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The southeastern Connecticut education agency will seek $11.8 million in federal grants for seven new or significantly expanded magnet schools, including two Norwich schools wishing to convert to new magnet schools and expansions for existing programs in New London and Waterford.
LEARN submitted the combined grant application Friday to the U.S. Department of Education under the name Partners for Equity & Achievement in eastern Connecticut's Education or (PEACE). The grant application includes $11.3 million for the magnet school proposals and another $500,000 for equipment, said Doreen Marvin, development director for LEARN.
LEARN operates only one of the seven schools included in the grant, the Dual Language and Arts Magnet Middle School in Waterford. On the other six applications, the regional agency would serve as the fiscal agent, Marvin said.
In southeastern Connecticut, two Norwich elementary schools would be the only new magnet schools in the combined grant. The Norwich Board of Education on Feb. 12 approved a request by staff and parents at the John M. Moriarty School to seek status as a science, technology, engineering and math, or STEM, magnet school. Wequonnoc School in Taftville received approval to start planning to convert into an arts and technology magnet school.
The 457-student Moriarty School is seeking just under $1.5 million over three years for its plan to integrate environmental science and health education into the everyday curriculum at the kindergarten through fifth-grade school. Planners at the school hope to make the curriculum conversion at the start of the next school year and would open 25 percent of incoming kindergarten spots to Norwich students from outside the Moriarty district.
Principal Rebecca Pellerin told the Board of Education the school would start as an intradistrict magnet school and later could become an interdistrict school, opening spots to students from outside Norwich. No current Moriarty students would be forced out of the school.
Wequonnoc School in Taftville is at least a year behind Moriarty in the planning process to convert into an arts and technology magnet school for grades kindergarten through five. Wequonnoc, which currently has 281 students, is seeking a $100,000 planning grant for the first year, followed by $1 million over the next two years to implement the program.
Marvin said LEARN hopes to hear by July whether the region will receive the grants, leaving schools little time to prepare for the new school year at the end of August.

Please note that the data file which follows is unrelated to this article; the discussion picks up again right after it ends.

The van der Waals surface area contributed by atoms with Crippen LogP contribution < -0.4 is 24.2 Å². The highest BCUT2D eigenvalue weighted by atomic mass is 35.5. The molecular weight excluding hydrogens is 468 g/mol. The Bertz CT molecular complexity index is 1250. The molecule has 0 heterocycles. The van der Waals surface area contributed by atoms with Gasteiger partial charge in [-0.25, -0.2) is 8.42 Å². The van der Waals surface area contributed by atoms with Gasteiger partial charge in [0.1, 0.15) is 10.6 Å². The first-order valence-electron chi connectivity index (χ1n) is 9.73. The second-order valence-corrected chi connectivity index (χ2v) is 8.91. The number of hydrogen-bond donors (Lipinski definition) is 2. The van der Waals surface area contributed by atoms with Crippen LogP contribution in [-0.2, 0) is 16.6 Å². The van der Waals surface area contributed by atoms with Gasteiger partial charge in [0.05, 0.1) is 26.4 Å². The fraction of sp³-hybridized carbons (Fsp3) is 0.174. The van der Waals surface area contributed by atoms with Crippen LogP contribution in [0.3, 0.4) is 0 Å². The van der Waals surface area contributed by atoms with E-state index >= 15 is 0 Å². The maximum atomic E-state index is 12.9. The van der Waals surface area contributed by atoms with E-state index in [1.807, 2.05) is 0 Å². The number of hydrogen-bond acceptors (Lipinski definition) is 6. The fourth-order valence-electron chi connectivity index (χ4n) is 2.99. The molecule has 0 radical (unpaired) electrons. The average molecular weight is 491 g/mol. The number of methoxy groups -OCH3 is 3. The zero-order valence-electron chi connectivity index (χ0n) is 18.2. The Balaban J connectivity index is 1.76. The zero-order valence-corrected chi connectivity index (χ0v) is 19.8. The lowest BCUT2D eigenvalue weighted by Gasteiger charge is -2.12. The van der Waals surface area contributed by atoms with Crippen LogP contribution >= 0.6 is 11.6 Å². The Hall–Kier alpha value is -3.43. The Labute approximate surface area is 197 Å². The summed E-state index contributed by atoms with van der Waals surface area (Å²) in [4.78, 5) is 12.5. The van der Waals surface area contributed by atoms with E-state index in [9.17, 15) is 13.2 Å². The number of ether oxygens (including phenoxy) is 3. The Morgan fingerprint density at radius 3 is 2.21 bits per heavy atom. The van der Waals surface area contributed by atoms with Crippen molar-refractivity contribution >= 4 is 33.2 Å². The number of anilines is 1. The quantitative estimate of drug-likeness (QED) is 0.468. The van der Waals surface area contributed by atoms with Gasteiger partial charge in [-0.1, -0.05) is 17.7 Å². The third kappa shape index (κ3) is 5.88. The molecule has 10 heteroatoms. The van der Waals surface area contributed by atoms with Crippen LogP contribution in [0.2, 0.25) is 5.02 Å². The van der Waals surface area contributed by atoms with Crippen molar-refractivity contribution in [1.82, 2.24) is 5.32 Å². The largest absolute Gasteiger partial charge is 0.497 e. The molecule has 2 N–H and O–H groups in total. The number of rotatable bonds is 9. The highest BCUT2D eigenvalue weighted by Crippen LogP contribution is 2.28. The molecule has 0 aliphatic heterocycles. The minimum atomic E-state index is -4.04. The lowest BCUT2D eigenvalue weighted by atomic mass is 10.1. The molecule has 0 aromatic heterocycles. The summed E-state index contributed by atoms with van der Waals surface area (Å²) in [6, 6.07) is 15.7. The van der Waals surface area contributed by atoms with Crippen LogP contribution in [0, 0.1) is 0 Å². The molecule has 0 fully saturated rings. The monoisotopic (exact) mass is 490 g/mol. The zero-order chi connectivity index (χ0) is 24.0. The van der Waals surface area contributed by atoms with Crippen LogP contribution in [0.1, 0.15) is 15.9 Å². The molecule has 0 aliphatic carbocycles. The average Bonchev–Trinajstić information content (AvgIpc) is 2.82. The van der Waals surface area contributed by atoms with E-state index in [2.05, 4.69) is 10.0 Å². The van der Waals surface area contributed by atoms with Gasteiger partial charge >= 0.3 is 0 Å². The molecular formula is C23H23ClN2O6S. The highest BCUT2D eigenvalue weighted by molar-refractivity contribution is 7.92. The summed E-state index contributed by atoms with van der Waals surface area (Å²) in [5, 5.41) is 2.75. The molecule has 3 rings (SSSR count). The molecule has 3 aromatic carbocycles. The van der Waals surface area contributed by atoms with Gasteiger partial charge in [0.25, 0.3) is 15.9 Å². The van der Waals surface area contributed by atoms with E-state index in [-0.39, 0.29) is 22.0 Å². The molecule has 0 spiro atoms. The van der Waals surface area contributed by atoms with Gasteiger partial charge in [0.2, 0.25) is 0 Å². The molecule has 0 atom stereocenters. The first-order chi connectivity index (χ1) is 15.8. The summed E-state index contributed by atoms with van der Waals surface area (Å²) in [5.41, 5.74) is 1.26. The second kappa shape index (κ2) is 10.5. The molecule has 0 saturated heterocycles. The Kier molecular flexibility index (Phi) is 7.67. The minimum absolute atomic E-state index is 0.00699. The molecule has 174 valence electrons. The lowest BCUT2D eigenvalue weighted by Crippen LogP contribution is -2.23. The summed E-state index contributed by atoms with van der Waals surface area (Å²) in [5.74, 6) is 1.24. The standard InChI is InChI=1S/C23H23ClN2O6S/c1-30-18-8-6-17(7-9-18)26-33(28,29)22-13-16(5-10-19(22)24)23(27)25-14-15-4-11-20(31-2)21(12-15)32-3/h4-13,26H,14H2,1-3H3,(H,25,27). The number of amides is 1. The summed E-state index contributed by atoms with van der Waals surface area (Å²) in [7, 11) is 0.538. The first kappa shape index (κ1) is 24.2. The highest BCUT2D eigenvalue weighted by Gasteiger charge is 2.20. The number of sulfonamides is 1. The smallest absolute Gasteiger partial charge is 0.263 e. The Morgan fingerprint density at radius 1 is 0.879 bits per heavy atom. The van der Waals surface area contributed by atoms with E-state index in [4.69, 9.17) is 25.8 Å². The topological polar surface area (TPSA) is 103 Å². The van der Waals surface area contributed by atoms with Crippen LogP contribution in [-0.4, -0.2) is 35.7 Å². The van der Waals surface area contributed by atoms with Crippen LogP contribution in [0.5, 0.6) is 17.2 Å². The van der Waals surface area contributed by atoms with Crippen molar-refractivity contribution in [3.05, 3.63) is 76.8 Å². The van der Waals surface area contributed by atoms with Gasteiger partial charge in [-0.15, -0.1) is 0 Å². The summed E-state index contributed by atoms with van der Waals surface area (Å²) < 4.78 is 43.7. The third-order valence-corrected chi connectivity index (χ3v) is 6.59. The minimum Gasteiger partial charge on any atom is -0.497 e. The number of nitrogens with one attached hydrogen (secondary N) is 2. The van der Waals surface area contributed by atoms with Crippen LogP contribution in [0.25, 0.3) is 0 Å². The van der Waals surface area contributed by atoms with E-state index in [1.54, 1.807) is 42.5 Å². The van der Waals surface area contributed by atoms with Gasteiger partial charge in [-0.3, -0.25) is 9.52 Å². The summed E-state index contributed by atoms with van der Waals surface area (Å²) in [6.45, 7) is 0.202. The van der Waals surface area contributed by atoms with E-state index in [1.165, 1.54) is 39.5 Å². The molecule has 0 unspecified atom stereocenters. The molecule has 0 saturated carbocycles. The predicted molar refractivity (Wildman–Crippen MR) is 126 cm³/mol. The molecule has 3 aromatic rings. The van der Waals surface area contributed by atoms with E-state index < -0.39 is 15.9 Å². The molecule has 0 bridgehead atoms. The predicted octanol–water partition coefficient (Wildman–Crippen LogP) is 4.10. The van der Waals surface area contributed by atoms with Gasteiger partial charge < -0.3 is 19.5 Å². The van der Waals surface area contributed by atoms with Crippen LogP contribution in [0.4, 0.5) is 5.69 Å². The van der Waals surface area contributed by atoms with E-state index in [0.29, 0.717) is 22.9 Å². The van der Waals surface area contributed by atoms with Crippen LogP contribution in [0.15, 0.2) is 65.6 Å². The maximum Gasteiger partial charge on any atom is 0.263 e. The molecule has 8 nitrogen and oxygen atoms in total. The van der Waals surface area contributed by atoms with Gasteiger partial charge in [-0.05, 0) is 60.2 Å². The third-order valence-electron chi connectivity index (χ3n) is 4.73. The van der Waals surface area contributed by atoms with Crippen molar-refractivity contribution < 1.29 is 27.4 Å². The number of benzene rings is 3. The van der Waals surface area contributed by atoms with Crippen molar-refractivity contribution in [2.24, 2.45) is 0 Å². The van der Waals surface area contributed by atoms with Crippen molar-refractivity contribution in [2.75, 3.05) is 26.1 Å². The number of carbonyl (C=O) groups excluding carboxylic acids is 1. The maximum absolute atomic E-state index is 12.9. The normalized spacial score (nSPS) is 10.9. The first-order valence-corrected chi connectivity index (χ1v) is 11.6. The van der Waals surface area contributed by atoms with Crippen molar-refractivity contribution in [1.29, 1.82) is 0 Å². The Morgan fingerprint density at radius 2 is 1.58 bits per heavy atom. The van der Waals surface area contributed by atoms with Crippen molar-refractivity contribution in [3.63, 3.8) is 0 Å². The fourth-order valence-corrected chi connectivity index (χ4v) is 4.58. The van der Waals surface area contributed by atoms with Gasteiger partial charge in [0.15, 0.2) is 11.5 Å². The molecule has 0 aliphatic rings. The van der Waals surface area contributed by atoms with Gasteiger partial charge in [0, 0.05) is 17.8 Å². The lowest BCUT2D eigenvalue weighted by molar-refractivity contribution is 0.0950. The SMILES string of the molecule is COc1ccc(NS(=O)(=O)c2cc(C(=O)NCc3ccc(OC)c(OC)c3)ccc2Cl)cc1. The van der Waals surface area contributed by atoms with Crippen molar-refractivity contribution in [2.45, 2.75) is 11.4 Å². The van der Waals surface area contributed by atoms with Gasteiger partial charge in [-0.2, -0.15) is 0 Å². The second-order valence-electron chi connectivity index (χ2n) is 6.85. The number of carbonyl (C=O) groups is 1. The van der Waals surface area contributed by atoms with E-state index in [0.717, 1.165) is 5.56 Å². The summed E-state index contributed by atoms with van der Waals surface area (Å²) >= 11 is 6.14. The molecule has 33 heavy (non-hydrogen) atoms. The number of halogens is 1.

Norwich Superintendent Abby Dolliver said Wequonnoc would have an easier time with the short time period. Moriarty staff and parents have been working on their plan for the past year, she said, and should be able to implement at least part of the program by late August if the grant is approved.
"It may require quick work to implement the plan," Dolliver said. "Maybe they can't do everything at once. It's a fast pace. We can do it. We will do it."
If Norwich does not receive the federal grants, Dolliver said school officials still would work to implement curriculum changes to improve the schools.
Other grant applications in the region call for expanding existing magnet schools.
The Science & Technology Magnet High School, which is part of New London High School, plans a significant revision of its curriculum through a biomedical engineering program. The school also hopes to increase enrollment by 100 students. The school applied for $1.5 million over three years for both plans.
With its grant application of just under $1.5 million for three years, the Dual Language and Arts Middle Magnet School in Waterford hopes to add technology arts to the curriculum to double in size from 100 students to 200 students, Marvin said.
Two other new magnet school proposals are included in the grant. The Charles Barrow elementary School in Windham is seeking just under $1.5 million for three years to convert into a STEM kindergarten through eighth-grade magnet school.
Goodwin College in East Hartford hopes to use a $1.4 million grant over three years to start an early childhood magnet school for prekindergarten through third grade, based on the Italian Reggio Emilia magnet school model. The program takes advantage of children's individual interests and calls for extensive parental involvement.
Quinebaug Middle College for 10th- through 12th-graders at the Quinebaug Community College in Danielson would use its request for just under $1.5 million over three years to add an engineering and manufacturing component and to add another 100 students to the school.